By Nancy R. Elliott
The Herald Bulletin
---- — ANDERSON – Face turned skyward, Ken Wilson’s eyes intently trace the path of airplane. From a distance, the plane looks tiny. As the plane approaches with the faint buzz of its engine, it’s still tiny.
Wilson’s hand clutches a control box, and his thumbs make deft movements to bring the radio-controlled model airplane plane in for a gentle landing on the grass strip.
That grass strip marks what was once Ace Airpark. Now, it’s home to the Anderson Aero Modelers, a group bonded by their love of flight, tinkering, building and hanging out together. What seems to draw each one of them into the group is their interest in flying radio-controlled airplanes, but what ends up keeping them in the club is the easy camaraderie.
“This is a good flying field. The guys here are very helpful, very friendly,” said Wilson, from the Fishers area. “I’ve been helped a lot by the other members.”
Wilson started flying RC in 1995.
“I build ’em and fly ’em.”
Wilson, like pretty much everyone else in the club, flies a variety of models both nitromethane fueled or driven by electric engines. “Scale models, trainers, aerobatic, 3D extreme aerobatic.”
Wilson is among the 51 members who regularly fly or hang out at the club’s spot. The Anderson Aero Modelers is a charter club of the Academy of Model Aeronautics, the national RC aviation organization headquartered in Muncie.
The club flies “helicopters, airplanes, anything that flies,” according to AAM president Don Sanqunetti. The models can be built from scratch, which is likely to involve balsa wood, or often they are assembled from Almost Ready to Fly kits that might be made of foam, balsa or plastic. With an ARF, the builder must install servos and electronics, and mount the engine. RC pilots use a radio transmitter that "talks" to the components in the airplane.
“You can start out pretty cheap,” said Mike Baldwin of Anderson, as he pointed toward an electric model made from foam that a pilot can get into for about $100.
Don’t expect, however, to stop at one airplane.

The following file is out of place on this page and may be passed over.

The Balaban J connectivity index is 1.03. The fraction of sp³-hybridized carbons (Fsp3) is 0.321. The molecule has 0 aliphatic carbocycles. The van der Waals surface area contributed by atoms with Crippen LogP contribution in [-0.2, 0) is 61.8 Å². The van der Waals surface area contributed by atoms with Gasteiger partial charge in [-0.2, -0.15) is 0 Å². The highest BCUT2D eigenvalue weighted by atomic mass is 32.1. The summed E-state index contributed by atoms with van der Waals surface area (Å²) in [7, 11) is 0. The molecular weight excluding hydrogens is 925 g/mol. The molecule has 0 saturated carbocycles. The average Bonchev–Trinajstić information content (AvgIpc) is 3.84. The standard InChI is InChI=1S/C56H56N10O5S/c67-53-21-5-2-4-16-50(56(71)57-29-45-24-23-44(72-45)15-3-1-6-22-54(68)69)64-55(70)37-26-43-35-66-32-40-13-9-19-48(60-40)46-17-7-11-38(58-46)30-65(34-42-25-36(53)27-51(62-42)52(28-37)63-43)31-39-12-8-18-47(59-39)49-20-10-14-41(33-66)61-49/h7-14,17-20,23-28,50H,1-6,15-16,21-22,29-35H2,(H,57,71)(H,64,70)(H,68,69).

“It gets expensive,” said Pat Garrett of Middletown. He pulls a 38 percent 330S Extra out of the trailer he’s dedicated to his hobby. He sets the giant bright yellow and red plane up on the grass, where its 110.5-inch wingspan transfixes even the other seasoned flyers in the club. Inside Garrett’s 6-foot-by-18-foot trailer, he still has a dozen other airplanes neatly housed.
On a workbench in the trailer, he sets the radio up in a model labeled Escapade for another club member. At home, he has a shop dedicated to his RC hobby, and another six airplanes. Garrett’s been flying since 2006.
“I dived right in," Garrett said. "I always wanted to do it. I finally got someone to show me how to fly, and joined this club. It was all downhill from there. I just love the hobby.”
Flying takes place over the 700-foot by 125-foot runway that the club leases from Madison Park Church of God. Club members mow and maintain the area. The field has five stations, four of them with safety benches, along the flight line. Spectators remain behind the fence, and everyone generally stays behind the flight line. The club employs rules to keep everyone safe.
For those who want to learn how to fly RC, the club’s the way to go. They have what’s called a “buddy box,” a trainer control unit that can be connected to a radio transmitter.
The group gets together for a club meeting once a month, but most of the time, club members just head out to the field in the evening and on weekends when the weather’s amenable. Occasionally, the group has a cookout when family and friends set up lawn chairs and enjoy their potluck dishes. Whenever they get together, there’s likely to be planes in the air, but also plenty of “hangar flying.”
“There’s a social aspect here to it,” said Sanqunetti. “A lot of flying happens under the tarps.”
“We piddle around with planes, we sit and visit,” said Garrett. “It’s a nice place to come and enjoy the outdoors, share stories, ideas. That’s the main thing —it’s very enjoyable.”
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If you go What: Anderson Aero Modelers radio-controlled flying club Where: Just southwest of the Madison Park Church of God, 6607 Providence Drive, Anderson. To get to the flying field, enter the church parking lot and go to the southernmost tip of the lot. From there, follow the gravel drive to the site. When: Members fly weeknights and weekends when the weather's good. Club meetings take place on the fourth Thursday of the month at 7 p.m. More info: Check the club website at www.anderson-aero-modelers.com. or email email@example.com. Also, the State of Indiana has proclaimed Aug. 17 as Model Aviation Day. On that day, the Academy of Model Aeronautics will celebrate at its national headquarters in Muncie. The celebration at the national headquarters will feature two air shows, free admission to the National Model Aviation Museum, and hands-on activities. Spectators will have access to two on-site events hosted by the Hoosier Dawn Patrol and the Mid-Indiana Society of Thermalers club, a local RC sailplane club.